• By Dartington SRU
  • Posted on Monday 26th July, 2010

A measure for measure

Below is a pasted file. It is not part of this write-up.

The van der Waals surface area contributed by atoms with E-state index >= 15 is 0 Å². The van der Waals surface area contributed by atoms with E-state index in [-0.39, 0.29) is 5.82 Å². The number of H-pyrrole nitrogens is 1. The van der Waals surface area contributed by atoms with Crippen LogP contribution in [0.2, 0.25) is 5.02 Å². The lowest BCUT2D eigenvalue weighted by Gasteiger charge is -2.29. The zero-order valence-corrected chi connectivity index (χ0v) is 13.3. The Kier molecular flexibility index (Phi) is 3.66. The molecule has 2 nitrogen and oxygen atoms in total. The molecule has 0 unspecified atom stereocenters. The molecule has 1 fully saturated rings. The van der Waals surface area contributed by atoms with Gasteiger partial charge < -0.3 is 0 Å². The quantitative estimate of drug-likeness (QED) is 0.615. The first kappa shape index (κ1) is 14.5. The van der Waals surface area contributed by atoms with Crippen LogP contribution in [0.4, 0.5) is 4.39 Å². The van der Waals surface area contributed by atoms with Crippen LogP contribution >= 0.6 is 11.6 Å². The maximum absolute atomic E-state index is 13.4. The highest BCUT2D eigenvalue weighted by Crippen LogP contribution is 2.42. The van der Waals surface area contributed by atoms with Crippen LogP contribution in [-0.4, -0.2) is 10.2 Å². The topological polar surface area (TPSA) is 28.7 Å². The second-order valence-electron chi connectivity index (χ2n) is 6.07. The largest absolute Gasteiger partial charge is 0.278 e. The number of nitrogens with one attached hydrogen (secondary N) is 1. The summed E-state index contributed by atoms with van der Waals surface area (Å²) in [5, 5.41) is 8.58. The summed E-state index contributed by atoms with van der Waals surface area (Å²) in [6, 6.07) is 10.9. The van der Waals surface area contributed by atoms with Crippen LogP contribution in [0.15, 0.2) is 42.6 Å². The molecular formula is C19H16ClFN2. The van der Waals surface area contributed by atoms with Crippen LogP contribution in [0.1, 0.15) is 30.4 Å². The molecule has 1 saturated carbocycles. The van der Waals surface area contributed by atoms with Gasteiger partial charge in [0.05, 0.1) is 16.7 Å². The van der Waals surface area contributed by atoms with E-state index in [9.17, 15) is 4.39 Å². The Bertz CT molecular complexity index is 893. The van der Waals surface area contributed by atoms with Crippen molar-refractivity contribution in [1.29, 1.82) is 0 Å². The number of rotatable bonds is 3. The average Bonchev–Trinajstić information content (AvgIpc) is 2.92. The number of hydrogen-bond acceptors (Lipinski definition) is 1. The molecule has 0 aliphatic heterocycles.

While there is evidence about what works with various interventions for children, looking at outcomes is a common but simplistic way of attempting find whether an intervention has been successful.There are three problems with this method. Take, for example, the supposed effectiveness when improvements in anxiety levels or depression are observed. First, children and young people needing mental health services typically show high measures of difficulty. However, their scores reduce in the short term simply because of errors associated with random measurement. Second, it is quite usual for people to report more difficulty in their first interview with a clinician than in later meetings. But, third, childhood disorders fluctuate quite naturally and children are often referred when their problem is at its peak. Such facts dictate that we should be cautious about how we estimate how much a child’s mental health has improved.To offer a more robust and reliable approach, a team of child development researchers has tested one solution to the problem of evaluating the effectiveness of individual interventions by developing a computer algorithm that essentially acts as a “silent” control group against which individuals can be compared. It operates in much the same way as the height and weight charts used to monitor children’s growth - it provides a range of expected values at points in time against which one can plot an actual measurement. The formula uses robust population wide data gathered using the Strengths and Difficulties Questionnaire (SDQ), a validated screening measure of emotional and behavioural difficulties. This data charts the mental health problems of a large sample of children in the community longitudinally, allowing researchers to estimate expected change over time. By comparing this control data against the observed scores for an individual child who has received a mental health intervention, it is possible to compute how effective the intervention has been. To test the accuracy of the algorithm, the researchers pitted it against the results of a randomised controlled trial of an early intervention programme for parents of children with behavioural difficulties. This RCT was selected because it used the SDQ to assess the outcomes for the children and had a follow-up assessment at a point after the intervention as made.The assumption was that if the algorithm worked then it would be able to predict accurately the effectiveness for both the control group and the group receiving the intervention. By definition, this would be zero (0) for the control group, since they had not received the programme. For the intervention group the algorithm’s prediction should reflect the effect size found by the RCT (0.37). The algorithm predicted an effectiveness of -0.03 for the control group and 0.36 for the intervention group, virtually identical to the RCT’s effect size. The findings provide a good deal of hope that this kind of computer programme might be able to assist clinicians to monitor better the progress of the children and young people they serve in the future.Despite these successes, the authors advise caution about the applications of the tool. The algorithm is in the early stages of testing and replication studies are required before firm conclusions can be drawn. Second, the SDQ is a broad measure of children’s mental health difficulties and clinicians will want to supplement the method with instruments that check specific disorders. Finally, they emphasise that the best assessment of the effectiveness of interventions will always involve a combination of measures and the cross checking of data from different sources. ReferenceFord, T., Hutching, J., Bywater, T., Goodman, A. and Goodman, R. (2009) Strengths and Difficulties Questionnaire Added Value Scores: evaluating effectiveness in child mental health interventions.

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